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Your guide: Derek Braid
Derek lives in the coastal town of North Berwick, about 25 miles east of Edinburgh. He first started photography in his school darkroom, where the thrill of seeing images appear in the development tray inspired him. He now carries his compact cameras whenever he is out walking his dog Sparky. Visit his website for more 

Since going digital in 2000, I have ditched my SLRs in favour of the humble compact camera. My passion is panoramic photography and some 20 years ago, I was intrigued to see what results I could get. Stitching individual photographs to make a panorama meant plenty of pixels, even from early digital compacts. The introduction of Panoramic Assist mode on some models made things easier, with the ghost of the previous image showing in the viewfinder and ensuring a suitable overlap and alignment between frames.

In cameras without it, I used a QTOP panoramic tripod head (www.qtop.eu). Inside the camera shoe are indentations at 30º intervals. By slight depression of the shutter release button, the camera can be rotated to allow stitching of composite panoramic photographs. There’s a bull’s-eye spirit level built into the base as well. In 2009 Sony introduced the HX1 bridge camera, with a Sweep Panorama mode that stitches panoramas together as you shoot. This made handheld panoramas possible, and I was pleased to dispense with my tripod.

Nikon Coolpix E990 on tripod (8 secs at f7.2). Images stitched together with Panavue Image Assembler

However, the height of the resulting panoramas was only 1,080 pixels, which limited the quality of the final product, especially in low-light conditions. When printing on canvas, with its texture, it was still possible to produce attractive 40in wide wraps. Then in 2010 Sony introduced the NEX3 camera which included Sweep Panorama with an image height of 1,856 pixels, and this improved the quality of the canvas wraps, even in low-light conditions.

Although this was a great all-round camera, the mechanical shutter in Sweep Panorama, automatically taking repetitive images, was noisy. Then Sony scored again by introducing the RX100 top-end compact with the higher 1,856-pixel height. I am now on my fourth RX100 having owned and used the M1, M2, M3 and the M6, which I have just bought.

Nikon Coolpix S4 on tripod (1/263 sec at f4). Images stitched together with Panavue Image Assembler

Apart from using the Sweep Panorama mode to take panoramic pictures, it has a large 24-200mm lens, which makes it a great carry-everywhere camera. Using my Olympus Stylus 1s camera,I still take individual shots to be stitched together using Panorama Merge in Lightroom. In fact, this can be the only solution to taking moving subjects in a panorama provided that you do not have the moving subject crossing over adjacent frames. The Stylus 1s has a Panorama mode to help get the right amount of overlap and alignment. It also freezes the exposure setting throughout the sequence of shots. Producing photos at over 3,000 pixels in height, this gives plenty scope for cropping.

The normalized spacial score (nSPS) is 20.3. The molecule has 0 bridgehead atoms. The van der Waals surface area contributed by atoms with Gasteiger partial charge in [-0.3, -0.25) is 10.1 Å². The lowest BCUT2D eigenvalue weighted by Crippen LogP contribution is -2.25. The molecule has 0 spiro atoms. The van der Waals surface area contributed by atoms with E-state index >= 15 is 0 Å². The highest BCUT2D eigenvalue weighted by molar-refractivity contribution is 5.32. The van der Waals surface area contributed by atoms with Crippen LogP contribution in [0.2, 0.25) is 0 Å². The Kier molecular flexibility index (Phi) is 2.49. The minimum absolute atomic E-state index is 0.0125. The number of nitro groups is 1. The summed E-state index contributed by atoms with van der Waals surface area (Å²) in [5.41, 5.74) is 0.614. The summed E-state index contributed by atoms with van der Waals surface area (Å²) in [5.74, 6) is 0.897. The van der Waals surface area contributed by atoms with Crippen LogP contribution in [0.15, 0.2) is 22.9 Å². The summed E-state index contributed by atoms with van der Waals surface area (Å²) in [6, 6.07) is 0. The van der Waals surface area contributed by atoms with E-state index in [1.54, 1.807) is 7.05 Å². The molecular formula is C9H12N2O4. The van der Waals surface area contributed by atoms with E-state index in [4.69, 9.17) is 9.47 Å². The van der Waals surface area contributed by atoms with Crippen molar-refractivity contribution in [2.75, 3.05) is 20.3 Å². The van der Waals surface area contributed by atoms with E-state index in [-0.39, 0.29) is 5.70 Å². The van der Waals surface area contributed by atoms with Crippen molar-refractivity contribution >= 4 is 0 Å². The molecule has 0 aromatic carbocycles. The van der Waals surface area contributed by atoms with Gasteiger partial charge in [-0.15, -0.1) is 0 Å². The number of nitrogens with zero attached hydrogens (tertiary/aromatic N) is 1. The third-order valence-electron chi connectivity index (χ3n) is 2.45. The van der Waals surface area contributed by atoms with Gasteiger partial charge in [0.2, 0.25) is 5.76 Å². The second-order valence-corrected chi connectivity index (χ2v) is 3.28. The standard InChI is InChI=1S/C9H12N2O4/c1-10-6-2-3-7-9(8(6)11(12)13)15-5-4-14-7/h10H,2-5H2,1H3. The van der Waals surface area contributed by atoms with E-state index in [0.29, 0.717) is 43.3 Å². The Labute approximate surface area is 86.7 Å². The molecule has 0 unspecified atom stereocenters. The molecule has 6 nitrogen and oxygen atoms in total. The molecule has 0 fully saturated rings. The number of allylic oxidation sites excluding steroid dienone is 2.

Canon PowerShot G2 on tripod (1/8 sec at f2). Images stitched together with Panavue Image Assembler

Making cash from compacts
After taking early retirement from my job as an IT manager, I started selling framed pictures, canvas wraps and later submitted photographs to Alamy. I did get my work accepted by local galleries and tourist attractions, but one gallery owner said photographs do not sell. There is some truth in that statement, but I had a number of outlets for my work and sales were reasonable.

Once you have passed an initial assessment of three images, it is then simply a process of identifying further high-quality images for submission to Alamy. Upload them using Alamy Image Manager, or if you’re a Lightroom user, you can use the Alamy-Lightroom Bridge plug-in. The uploaded images are assessed for quality, not image content, and pass through a quality control process. Within a day or so, you receive an email to say whether your images have passed. If any pictures do not pass, the whole batch fails.

If you have passed, you can use the Alamy Image Manager to update each image with extra information. This includes a caption, licence type, primary and secondary category, location, super tags and tags, shows people and shows property and whether you have model and property releases. This can also be done using the Alamy-Lightroom Bridge Plug-In, where you update the details on Lightroom and then upload the details.

Panoramic view of cinema and shops at retail park, Fort Kinnaird, Edinburgh

Once all the correct data is added to an image, it then goes on sale. One thing to bear in mind is that Alamy now has over 225 million images available online, so to make a reasonable income you need to be prolific and have a large number of images submitted and ensure that they are all well captioned and tagged so that your images are found by buyers. I’ve recently sold three panoramic images on Alamy, all of a shopping mall on the outskirts of Edinburgh (above).

Further reading
How to make perfect panoramas